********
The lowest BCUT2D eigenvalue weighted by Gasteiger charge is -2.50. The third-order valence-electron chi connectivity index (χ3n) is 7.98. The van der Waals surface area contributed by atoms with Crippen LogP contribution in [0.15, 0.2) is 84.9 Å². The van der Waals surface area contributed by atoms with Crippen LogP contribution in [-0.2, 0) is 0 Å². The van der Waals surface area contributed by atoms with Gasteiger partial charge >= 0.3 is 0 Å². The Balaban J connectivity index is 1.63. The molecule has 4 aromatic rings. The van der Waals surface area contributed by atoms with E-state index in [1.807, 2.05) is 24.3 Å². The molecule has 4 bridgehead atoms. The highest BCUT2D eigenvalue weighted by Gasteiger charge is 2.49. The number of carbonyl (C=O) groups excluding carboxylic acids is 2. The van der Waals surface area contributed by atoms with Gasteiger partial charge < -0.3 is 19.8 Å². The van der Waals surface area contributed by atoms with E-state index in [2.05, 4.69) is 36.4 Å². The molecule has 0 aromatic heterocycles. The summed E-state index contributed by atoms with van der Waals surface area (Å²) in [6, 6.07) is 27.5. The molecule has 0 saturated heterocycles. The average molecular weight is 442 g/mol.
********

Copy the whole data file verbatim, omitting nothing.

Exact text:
The lowest BCUT2D eigenvalue weighted by Gasteiger charge is -2.50. The third-order valence-electron chi connectivity index (χ3n) is 7.98. The van der Waals surface area contributed by atoms with Crippen LogP contribution in [0.15, 0.2) is 84.9 Å². The van der Waals surface area contributed by atoms with Crippen LogP contribution in [-0.2, 0) is 0 Å². The van der Waals surface area contributed by atoms with Gasteiger partial charge >= 0.3 is 0 Å². The Balaban J connectivity index is 1.63. The molecule has 4 aromatic rings. The van der Waals surface area contributed by atoms with E-state index in [1.807, 2.05) is 24.3 Å². The molecule has 4 bridgehead atoms. The highest BCUT2D eigenvalue weighted by Gasteiger charge is 2.49. The number of carbonyl (C=O) groups excluding carboxylic acids is 2. The van der Waals surface area contributed by atoms with Gasteiger partial charge < -0.3 is 19.8 Å². The van der Waals surface area contributed by atoms with E-state index in [2.05, 4.69) is 36.4 Å². The molecule has 0 aromatic heterocycles. The summed E-state index contributed by atoms with van der Waals surface area (Å²) in [6, 6.07) is 27.5. The molecule has 0 saturated heterocycles. The average molecular weight is 442 g/mol.